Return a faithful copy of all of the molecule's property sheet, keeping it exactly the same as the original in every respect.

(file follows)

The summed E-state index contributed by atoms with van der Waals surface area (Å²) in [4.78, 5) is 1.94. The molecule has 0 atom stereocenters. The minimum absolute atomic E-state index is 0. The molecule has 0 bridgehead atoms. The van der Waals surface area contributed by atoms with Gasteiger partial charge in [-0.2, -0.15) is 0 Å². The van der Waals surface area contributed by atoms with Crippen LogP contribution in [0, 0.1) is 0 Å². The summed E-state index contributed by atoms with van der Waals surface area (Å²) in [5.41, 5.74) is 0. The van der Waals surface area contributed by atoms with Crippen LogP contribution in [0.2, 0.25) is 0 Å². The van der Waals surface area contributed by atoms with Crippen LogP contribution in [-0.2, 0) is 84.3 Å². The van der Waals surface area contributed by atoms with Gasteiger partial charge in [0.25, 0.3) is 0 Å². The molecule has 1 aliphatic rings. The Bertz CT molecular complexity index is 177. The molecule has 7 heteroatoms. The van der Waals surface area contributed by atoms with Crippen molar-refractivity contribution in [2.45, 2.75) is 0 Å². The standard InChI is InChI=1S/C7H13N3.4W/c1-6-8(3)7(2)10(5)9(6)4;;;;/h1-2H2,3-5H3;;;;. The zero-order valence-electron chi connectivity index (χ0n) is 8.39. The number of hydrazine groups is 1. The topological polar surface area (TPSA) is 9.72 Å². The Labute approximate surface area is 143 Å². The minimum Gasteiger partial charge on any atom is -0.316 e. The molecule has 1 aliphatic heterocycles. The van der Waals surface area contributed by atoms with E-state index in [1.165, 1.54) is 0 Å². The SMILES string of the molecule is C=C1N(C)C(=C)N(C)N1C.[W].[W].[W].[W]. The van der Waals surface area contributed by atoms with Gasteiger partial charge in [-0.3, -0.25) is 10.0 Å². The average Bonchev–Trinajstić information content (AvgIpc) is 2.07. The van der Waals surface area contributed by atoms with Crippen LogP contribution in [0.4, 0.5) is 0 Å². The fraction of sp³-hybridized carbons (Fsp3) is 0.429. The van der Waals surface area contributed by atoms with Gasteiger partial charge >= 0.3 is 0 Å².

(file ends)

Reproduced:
The summed E-state index contributed by atoms with van der Waals surface area (Å²) in [4.78, 5) is 1.94. The molecule has 0 atom stereocenters. The minimum absolute atomic E-state index is 0. The molecule has 0 bridgehead atoms. The van der Waals surface area contributed by atoms with Gasteiger partial charge in [-0.2, -0.15) is 0 Å². The van der Waals surface area contributed by atoms with Crippen LogP contribution in [0, 0.1) is 0 Å². The summed E-state index contributed by atoms with van der Waals surface area (Å²) in [5.41, 5.74) is 0. The van der Waals surface area contributed by atoms with Crippen LogP contribution in [0.2, 0.25) is 0 Å². The van der Waals surface area contributed by atoms with Crippen LogP contribution in [-0.2, 0) is 84.3 Å². The van der Waals surface area contributed by atoms with Gasteiger partial charge in [0.25, 0.3) is 0 Å². The molecule has 1 aliphatic rings. The Bertz CT molecular complexity index is 177. The molecule has 7 heteroatoms. The van der Waals surface area contributed by atoms with Crippen molar-refractivity contribution in [2.45, 2.75) is 0 Å². The standard InChI is InChI=1S/C7H13N3.4W/c1-6-8(3)7(2)10(5)9(6)4;;;;/h1-2H2,3-5H3;;;;. The zero-order valence-electron chi connectivity index (χ0n) is 8.39. The number of hydrazine groups is 1. The topological polar surface area (TPSA) is 9.72 Å². The Labute approximate surface area is 143 Å². The minimum Gasteiger partial charge on any atom is -0.316 e. The molecule has 1 aliphatic heterocycles. The van der Waals surface area contributed by atoms with E-state index in [1.165, 1.54) is 0 Å². The SMILES string of the molecule is C=C1N(C)C(=C)N(C)N1C.[W].[W].[W].[W]. The van der Waals surface area contributed by atoms with Gasteiger partial charge in [-0.3, -0.25) is 10.0 Å². The average Bonchev–Trinajstić information content (AvgIpc) is 2.07. The van der Waals surface area contributed by atoms with Crippen LogP contribution in [0.4, 0.5) is 0 Å². The fraction of sp³-hybridized carbons (Fsp3) is 0.429. The van der Waals surface area contributed by atoms with Gasteiger partial charge >= 0.3 is 0 Å².